.
    shopping downtown
    Christmas carols piped out
    to the sidewalk
    .
    Deborah P Kolodji
    Love it or hate it there’s no getting away from it 🙂
    .
    overhearing
    phrases on my walk—
    found poetry
    .
    John S Green
    It never fails to amaze me the wonderful words people come out with, and don’t even realise it.
    .
    sidewalk café
    eavesdropping
    at the next table
    .
    Margaret Walker
    This made me smile as its a case of ‘guilty as charged’ I just cant help myself. Lovely work.
    .
    Wonderful verse everyone.

    1. Carol Jones, thank you for your comment about my

      sidewalk café
      eavesdropping
      at the next table

      I practiced this frequently in Paris and knew my French was improving when I could follow the conversations of those seated nearby. I called it a “learning experience”.

      I haven’t yet had a chance to read all these great pieces – but hope to today!

  17. Great selections by KJ Munro. Thanks as always for what must be considerable work on this and for giving us (many of whom are novice) a chance to share.

    Several immediate reactions..

    I’ll bet we’re all familiar with Roberta Beary’s
    “my mother’s footsteps
    end the game”

    For me it was my mother’s yell from down the block for dinner, but the emotion is the same.

    And two years after a cross country move to a new life, I am still searching for friends and connections, and Ruth Powell captures that stunningly with,

    city sidewalk
    no one
    calling my name

    Wow.

    Barbara Tate’s “squeak of last night’s snow” took me back to a late late walk in NYC when the city was mostly asleep.

    There are some great senryu in this collection (methinks)… so many little points of humanity. I smiled broadly at Susan Roger’s “remembering Gene Kelly in the rain I start to hum” having just recently watched my 10 year old belt out that iconic verse on a wet day.
    m.shane pruett
    Salem, OR

    1. Thank you so much for mentioning my poem. So much appreciated. I just printed this issue out and look forward to an evening of good reading. I used to live in Ohio and definitely miss the squeak of snow!!

  18. Wonderful read today!Thankful to have my haiku among so many different verses. I find that I am visiting many different sidewalks and learning so much. Such vivid imagery and depiction of the sense of hearing. A few ku that popped out at me today. Lots of different noises from songs to bird songs, horns honking,jackhammers and much more.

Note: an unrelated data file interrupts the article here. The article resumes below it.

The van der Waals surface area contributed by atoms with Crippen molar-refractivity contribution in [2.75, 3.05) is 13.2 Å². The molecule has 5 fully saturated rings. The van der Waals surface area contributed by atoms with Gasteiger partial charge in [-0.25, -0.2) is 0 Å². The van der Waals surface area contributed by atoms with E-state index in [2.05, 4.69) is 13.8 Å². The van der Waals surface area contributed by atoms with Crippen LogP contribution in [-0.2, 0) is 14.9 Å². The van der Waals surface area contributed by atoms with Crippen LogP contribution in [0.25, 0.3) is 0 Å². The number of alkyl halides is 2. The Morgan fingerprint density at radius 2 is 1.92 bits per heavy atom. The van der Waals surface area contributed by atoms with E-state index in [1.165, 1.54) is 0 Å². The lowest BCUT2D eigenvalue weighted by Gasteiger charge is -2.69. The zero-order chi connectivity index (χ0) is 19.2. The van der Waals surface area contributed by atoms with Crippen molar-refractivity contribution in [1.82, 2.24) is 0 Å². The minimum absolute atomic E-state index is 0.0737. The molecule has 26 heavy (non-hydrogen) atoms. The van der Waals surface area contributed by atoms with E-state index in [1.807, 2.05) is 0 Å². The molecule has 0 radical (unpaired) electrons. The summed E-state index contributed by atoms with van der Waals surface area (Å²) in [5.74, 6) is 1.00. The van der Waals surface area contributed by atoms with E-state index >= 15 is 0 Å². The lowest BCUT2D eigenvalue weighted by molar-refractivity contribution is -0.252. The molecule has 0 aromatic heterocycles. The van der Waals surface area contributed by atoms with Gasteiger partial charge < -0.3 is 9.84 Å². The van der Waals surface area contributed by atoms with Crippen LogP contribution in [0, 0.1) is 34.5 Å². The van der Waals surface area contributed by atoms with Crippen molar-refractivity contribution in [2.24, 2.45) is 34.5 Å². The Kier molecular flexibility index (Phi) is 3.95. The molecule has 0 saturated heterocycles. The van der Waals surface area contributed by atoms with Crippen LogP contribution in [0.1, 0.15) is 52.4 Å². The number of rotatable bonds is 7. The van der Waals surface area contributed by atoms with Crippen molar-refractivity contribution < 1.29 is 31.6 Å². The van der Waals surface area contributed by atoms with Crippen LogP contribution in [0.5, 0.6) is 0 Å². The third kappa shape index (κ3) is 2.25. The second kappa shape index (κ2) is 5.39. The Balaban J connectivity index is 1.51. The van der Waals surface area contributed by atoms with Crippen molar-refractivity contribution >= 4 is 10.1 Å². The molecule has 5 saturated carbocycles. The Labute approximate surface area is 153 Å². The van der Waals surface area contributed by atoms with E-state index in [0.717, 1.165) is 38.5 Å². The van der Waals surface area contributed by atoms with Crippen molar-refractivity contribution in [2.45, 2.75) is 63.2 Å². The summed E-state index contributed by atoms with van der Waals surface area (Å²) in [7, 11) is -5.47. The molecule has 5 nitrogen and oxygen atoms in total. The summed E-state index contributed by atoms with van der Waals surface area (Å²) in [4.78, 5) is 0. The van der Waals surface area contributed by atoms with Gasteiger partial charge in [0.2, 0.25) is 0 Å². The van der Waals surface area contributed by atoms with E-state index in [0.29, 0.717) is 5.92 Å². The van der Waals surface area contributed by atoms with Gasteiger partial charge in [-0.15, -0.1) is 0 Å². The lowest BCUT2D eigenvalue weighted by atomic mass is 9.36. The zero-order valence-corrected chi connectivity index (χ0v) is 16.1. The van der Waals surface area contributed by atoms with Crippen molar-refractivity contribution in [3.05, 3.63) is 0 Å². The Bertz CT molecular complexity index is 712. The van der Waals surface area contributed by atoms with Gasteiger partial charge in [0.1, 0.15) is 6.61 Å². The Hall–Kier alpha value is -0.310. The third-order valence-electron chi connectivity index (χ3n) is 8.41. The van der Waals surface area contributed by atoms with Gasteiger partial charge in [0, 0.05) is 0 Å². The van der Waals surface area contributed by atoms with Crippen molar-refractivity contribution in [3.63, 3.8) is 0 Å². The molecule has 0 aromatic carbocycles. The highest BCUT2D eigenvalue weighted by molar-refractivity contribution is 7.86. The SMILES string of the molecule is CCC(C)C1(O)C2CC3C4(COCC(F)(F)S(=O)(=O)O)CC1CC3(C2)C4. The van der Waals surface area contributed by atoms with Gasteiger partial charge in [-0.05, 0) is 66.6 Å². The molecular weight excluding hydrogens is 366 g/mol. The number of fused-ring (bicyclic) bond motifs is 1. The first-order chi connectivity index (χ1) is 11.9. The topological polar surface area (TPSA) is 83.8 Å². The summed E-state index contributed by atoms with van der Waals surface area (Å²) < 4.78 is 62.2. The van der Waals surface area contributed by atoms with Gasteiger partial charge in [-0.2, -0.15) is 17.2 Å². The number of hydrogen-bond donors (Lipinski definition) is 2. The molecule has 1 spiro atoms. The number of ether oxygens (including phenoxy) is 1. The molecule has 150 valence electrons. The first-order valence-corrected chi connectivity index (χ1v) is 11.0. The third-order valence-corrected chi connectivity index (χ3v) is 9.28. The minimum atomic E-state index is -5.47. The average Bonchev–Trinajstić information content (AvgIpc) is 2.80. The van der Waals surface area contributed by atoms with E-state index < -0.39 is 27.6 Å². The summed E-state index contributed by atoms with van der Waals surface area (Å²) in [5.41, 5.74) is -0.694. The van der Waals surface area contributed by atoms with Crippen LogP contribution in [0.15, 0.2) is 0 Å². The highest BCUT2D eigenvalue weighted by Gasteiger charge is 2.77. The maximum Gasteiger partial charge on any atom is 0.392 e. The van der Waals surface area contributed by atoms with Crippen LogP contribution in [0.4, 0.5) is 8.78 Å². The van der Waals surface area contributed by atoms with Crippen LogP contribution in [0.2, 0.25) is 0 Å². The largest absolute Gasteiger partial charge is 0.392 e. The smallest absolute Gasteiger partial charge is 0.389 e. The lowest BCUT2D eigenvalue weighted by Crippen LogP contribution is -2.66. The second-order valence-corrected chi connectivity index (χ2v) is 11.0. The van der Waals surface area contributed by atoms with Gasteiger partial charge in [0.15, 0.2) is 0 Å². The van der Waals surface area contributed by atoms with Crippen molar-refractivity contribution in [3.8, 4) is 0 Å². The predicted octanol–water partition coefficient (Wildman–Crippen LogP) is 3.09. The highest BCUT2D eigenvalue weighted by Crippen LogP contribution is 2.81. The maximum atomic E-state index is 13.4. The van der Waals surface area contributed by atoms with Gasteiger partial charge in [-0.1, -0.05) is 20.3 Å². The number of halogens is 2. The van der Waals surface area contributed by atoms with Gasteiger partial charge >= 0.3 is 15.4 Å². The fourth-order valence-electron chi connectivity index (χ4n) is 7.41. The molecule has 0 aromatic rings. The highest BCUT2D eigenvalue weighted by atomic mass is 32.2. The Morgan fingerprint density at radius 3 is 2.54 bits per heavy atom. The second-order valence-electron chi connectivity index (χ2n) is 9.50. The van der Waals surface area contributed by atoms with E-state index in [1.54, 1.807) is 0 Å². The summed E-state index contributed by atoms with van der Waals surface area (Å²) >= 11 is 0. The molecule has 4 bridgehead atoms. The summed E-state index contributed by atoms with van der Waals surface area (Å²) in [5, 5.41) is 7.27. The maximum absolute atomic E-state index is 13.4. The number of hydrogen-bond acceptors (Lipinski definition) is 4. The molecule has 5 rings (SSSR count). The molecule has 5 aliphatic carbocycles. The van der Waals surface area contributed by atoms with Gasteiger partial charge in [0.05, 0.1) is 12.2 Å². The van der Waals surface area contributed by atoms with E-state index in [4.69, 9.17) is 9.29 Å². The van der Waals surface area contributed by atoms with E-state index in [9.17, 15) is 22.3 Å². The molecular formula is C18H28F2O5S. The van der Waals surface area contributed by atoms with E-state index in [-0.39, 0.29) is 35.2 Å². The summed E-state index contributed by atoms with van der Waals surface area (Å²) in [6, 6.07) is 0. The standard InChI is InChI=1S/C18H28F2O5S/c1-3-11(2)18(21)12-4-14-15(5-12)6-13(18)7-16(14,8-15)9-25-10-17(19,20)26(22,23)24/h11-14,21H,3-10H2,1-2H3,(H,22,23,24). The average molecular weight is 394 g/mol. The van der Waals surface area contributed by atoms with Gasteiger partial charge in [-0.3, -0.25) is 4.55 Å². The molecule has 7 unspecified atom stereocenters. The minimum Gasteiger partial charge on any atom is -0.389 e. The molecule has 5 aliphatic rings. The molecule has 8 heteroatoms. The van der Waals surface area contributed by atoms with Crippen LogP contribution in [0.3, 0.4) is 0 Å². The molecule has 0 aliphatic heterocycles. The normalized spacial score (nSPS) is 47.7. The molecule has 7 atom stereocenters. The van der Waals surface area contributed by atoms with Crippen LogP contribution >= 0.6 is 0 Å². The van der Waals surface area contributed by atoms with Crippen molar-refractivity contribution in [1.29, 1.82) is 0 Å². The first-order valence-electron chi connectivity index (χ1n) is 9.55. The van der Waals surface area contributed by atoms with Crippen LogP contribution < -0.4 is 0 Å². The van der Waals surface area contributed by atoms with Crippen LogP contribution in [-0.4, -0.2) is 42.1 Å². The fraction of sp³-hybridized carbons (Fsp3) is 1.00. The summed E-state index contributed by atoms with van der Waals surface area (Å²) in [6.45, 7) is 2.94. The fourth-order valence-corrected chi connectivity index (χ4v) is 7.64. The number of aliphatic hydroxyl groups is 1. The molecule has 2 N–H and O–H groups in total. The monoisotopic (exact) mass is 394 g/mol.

birdsong stops
    at the corner
    a jackhammer

    Sidney Bending
    Victoria, BC, Canad

    I can hear the stop and start of the birdsong and jack hammer or maybe it is just the jackhammer noise masks the birdsong both harmonious in their own way and of course depicts the human and natural made noises one hears often when out on a sidewalk.

    remembering
    Gene Kelly in the rain
    I start to hum

    Susan Rogers
    Los Angeles, CA, USA

    “singing in the rain” what a wonderful image that you have brought to life and a song that replays in my mind the minute I read your haiku Susan!

    Again thank you and congrats to all!

  19. What another wonderful collection of haiku!

    Thanks for including one of mine in this virtual world tour of the sounds of the sidewalks. What a great way to travel…all these images in my head to savor throughout the week.

  20. Thanks KJ for including mine. I think my favourite was Radhamani sarma’s
    .
    improvised cradle
    jingling with bells,
    she asks for alms
    .
    which not only conjures up a poignant vision but also a soundtrack to go with it.

  21. Dear Kathy, warm greetings! So many vibrant voices, we could hear and enjoy, so many approaches. Always bow before your meticulous care. Delighted to see mine,thanks for including the same. Of many wonderful haiku, this one is my immediate .

    on the sidewalk
    so many languages
    I don’t understand

    Lori Zajkowski
    New York, NY

    with regards
    S.Radhamani

  22. Thanks for choosing one of my haiku, Kathy. Congratulations to all. I love the selection for commentary this week. Wow! A couple more I enjoyed:

    early morning jog
    the clang
    of commerce

    Claire Vogel Camargo

    the dog and I walk past your silence again

    Philip Whitley
    SC, USA

    1. Thank you very much, Corine Timmer, for enjoying my haiku! I enjoyed yours also! I so appreciate my haiku being included by Kathy Munro, THF, Jim. Congratulations to all, Claire

  23. Thanks to KJ and all contributors–a wonderful aural tour of world cities.
    On a first reading was especially struck by:

    Parisian dawn
    from a bistro’s swing door
    la vie en rose

    Marietta McGregor

    Never been to Paris, but could hear and see it!

Leave a Reply

Your email address will not be published. Required fields are marked *

Back To Top